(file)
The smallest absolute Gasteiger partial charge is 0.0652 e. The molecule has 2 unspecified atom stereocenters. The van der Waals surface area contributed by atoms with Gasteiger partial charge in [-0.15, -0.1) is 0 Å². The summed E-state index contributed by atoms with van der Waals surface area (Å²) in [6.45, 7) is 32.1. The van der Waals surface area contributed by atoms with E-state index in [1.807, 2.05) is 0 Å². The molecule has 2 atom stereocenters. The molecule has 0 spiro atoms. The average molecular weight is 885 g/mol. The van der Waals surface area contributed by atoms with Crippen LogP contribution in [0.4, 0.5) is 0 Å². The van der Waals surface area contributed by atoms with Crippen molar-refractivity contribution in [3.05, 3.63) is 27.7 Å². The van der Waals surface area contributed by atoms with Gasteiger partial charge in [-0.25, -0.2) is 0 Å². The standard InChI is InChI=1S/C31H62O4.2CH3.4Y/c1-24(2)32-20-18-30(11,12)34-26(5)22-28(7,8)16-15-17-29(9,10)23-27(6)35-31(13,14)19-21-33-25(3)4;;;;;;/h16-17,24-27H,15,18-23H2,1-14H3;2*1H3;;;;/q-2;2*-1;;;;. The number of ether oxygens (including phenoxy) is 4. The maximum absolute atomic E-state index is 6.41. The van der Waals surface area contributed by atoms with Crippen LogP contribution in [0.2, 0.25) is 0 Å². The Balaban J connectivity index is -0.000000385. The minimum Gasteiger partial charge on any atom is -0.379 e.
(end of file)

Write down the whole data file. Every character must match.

The smallest absolute Gasteiger partial charge is 0.0652 e. The molecule has 2 unspecified atom stereocenters. The van der Waals surface area contributed by atoms with Gasteiger partial charge in [-0.15, -0.1) is 0 Å². The summed E-state index contributed by atoms with van der Waals surface area (Å²) in [6.45, 7) is 32.1. The van der Waals surface area contributed by atoms with E-state index in [1.807, 2.05) is 0 Å². The molecule has 2 atom stereocenters. The molecule has 0 spiro atoms. The average molecular weight is 885 g/mol. The van der Waals surface area contributed by atoms with Crippen LogP contribution in [0.4, 0.5) is 0 Å². The van der Waals surface area contributed by atoms with Crippen molar-refractivity contribution in [3.05, 3.63) is 27.7 Å². The van der Waals surface area contributed by atoms with Gasteiger partial charge in [-0.25, -0.2) is 0 Å². The standard InChI is InChI=1S/C31H62O4.2CH3.4Y/c1-24(2)32-20-18-30(11,12)34-26(5)22-28(7,8)16-15-17-29(9,10)23-27(6)35-31(13,14)19-21-33-25(3)4;;;;;;/h16-17,24-27H,15,18-23H2,1-14H3;2*1H3;;;;/q-2;2*-1;;;;. The number of ether oxygens (including phenoxy) is 4. The maximum absolute atomic E-state index is 6.41. The van der Waals surface area contributed by atoms with Crippen LogP contribution in [0.2, 0.25) is 0 Å². The Balaban J connectivity index is -0.000000385. The minimum Gasteiger partial charge on any atom is -0.379 e.